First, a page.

Despite a very wet and muddy course around Hampstead Heath (London), Louise Kelly reminisces on a fabulous day at the National Cross Country Championships, Saturday, 21st February 2015.
4am I set my alarm for, thinking about why am I doing this? The answer to which was ‘It’s because you signed up for it Louise, being the idiot you are’. I had also been having second thoughts about running it due to making a sheer fool of myself, racing against some of the fastest ladies in the country but that rather loud runner voice in my head just kept shouting “It’s for the experience!”.
Eventually the morning came and I found myself up before the first of three alarms sounded. I quickly dressed in my kit, ate some breakfast (cornflakes at four in the morning tastes an awful lot like cardboard) and was in a taxi heading to the train station to meet up with everyone else. Upon arrival my heart bounced for joy at the sight of both coffee shops being open. A latte was soon ordered and devoured like I’d been denied liquids for days. Soon the rest of the folks joined us and we were altogether, high on caffeine and ready to get going.
Although some of us didn’t need any due to bouncing around like Tigger, that’s right Simon Kristiansen, I’m talking about you.
Once on board and seated, talk ensued about various topics. Which tube station to get off at, James Dunce‘s over attachment to his bucket, which room did the guys want to go in – the old folks room, the party room or the middle one – and who was getting up at half seven in the morning for a run. Not this girl that’s for sure. Time past quickly and we found ourselves at King’s Cross Station and walking to our accommodation for the night to dispense of bags.
Eventually we made our way to Parliament Hill and after finding everyone else we started to make final preparations of mad dashes to the toilets, scrambling about for safety pins and securing our timing chips to ankles as well as noticing that the finish was down hill. Soon the tannoy announced that the senior women would be setting off at 14:20 and a three minute warning would be issued so runners could madly dash for the start line. That was our queue to get going, running to the start line and warming up with some technical drills before lining up with a false sense of security thinking I was save in the knowledge knowing what was involved having ran the parkrun here several months earlier.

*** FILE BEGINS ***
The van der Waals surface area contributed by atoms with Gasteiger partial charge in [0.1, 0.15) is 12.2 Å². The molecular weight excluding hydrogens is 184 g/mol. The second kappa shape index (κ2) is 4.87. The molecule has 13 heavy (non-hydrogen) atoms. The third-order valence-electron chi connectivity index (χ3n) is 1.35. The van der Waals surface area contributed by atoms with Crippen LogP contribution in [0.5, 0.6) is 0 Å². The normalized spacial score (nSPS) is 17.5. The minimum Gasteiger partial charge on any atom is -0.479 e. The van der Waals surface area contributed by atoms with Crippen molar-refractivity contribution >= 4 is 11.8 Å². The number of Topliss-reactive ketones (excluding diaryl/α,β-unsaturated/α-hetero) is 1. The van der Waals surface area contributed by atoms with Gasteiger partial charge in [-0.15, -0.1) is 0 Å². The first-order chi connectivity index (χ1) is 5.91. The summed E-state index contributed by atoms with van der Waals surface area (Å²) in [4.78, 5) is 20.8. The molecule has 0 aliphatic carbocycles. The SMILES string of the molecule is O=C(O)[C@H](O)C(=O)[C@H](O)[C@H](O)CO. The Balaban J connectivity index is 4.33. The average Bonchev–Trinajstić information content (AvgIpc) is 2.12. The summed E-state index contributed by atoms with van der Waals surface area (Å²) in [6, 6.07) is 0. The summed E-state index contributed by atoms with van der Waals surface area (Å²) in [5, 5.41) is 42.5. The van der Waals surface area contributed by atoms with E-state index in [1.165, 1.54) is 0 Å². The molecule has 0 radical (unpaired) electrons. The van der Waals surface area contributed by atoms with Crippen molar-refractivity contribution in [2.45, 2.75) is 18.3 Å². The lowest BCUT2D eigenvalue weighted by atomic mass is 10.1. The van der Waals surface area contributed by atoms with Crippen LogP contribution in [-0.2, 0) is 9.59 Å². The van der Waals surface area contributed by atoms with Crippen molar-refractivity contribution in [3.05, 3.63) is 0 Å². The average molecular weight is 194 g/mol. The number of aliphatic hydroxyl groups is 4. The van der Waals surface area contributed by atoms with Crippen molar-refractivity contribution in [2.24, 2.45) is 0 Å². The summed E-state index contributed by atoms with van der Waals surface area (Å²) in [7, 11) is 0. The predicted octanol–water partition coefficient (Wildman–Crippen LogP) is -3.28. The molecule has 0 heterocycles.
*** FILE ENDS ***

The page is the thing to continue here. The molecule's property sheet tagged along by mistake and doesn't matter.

Now the thing with a downhill finish is that the start is obviously going to be uphill and boy was it a killer of a uphill! I noted that several runners had already resorted to walking up the exceptionally muddy slope. However I managed to pull myself up, be it at a snail’s pace and the first downhill was embraced with joy followed by a turn, in which I very nearly lost my shoe. Once that was secured back on I began my slow progress round the first lap, where I had to walk up the hills due to the basic fact that my feet where reluctant to leave the embrace of the mud and had to be pulled out with some force. Encouragement from Kev Cheetham and Annette Kelly was both welcomed and needed at various points on the course!
Soon the end of the first lap was in sight and the shout outs from Sara James, Stephanie Mcfarlane, and Hannah Todd (Matt Walker‘s partner) were heard. As I trotted along, the TBH boys cheered me on as they warmed up, while all I could say was ‘Can I stop now?!’ but alas I had another longer lap to run!
As I started the second lap, I could hear the tannoy announcing the leaders of the race coming in! Those are some speedy ladies! On I went with a splodge, a squelch and a splurge (thank the heavens I wore spikes!) making my slow journey around the course being cheered on by fellow runners from the North East, the marshal’s and the general public. Then it happened. One spectator shouted out that I could say I had 2000 men chasing after me this weekend! This meant one thing. The men were running and I was going to be running with them!
Now watching the senior men run Cross Country is a spectacular sight in itself. Having them run past you at a neck-breaking speed is both terrifying and inspirational at the same time. I could feel myself quicken up not stopping to walk even on the uphill stretches. Soon I had the likes of Tony Carter pass me, looking like he was out for a stroll, saying ‘Come on Louise!’ and on they passed with several cheering me on despite running themselves – James (minus his bucket), Chris Graham, John Hurst, Cees Van Der Land, Simon Pryde, Andy Symthe, Dave Moir, Alasdair Blain – the list goes on!
After being dragged along with the boys for the second half of the last lap, I approached the split off for the finish and having successfully managed to make my way on to the left hand side I was able to leave the stampede of men and continue on my own towards the finish.
Finally it was over! I could collapse into a fit of giggles on a seat while my chip was removed and off I went to join my fellow ladies up at the tent with the biggest smile on my face!
Race results can be found here.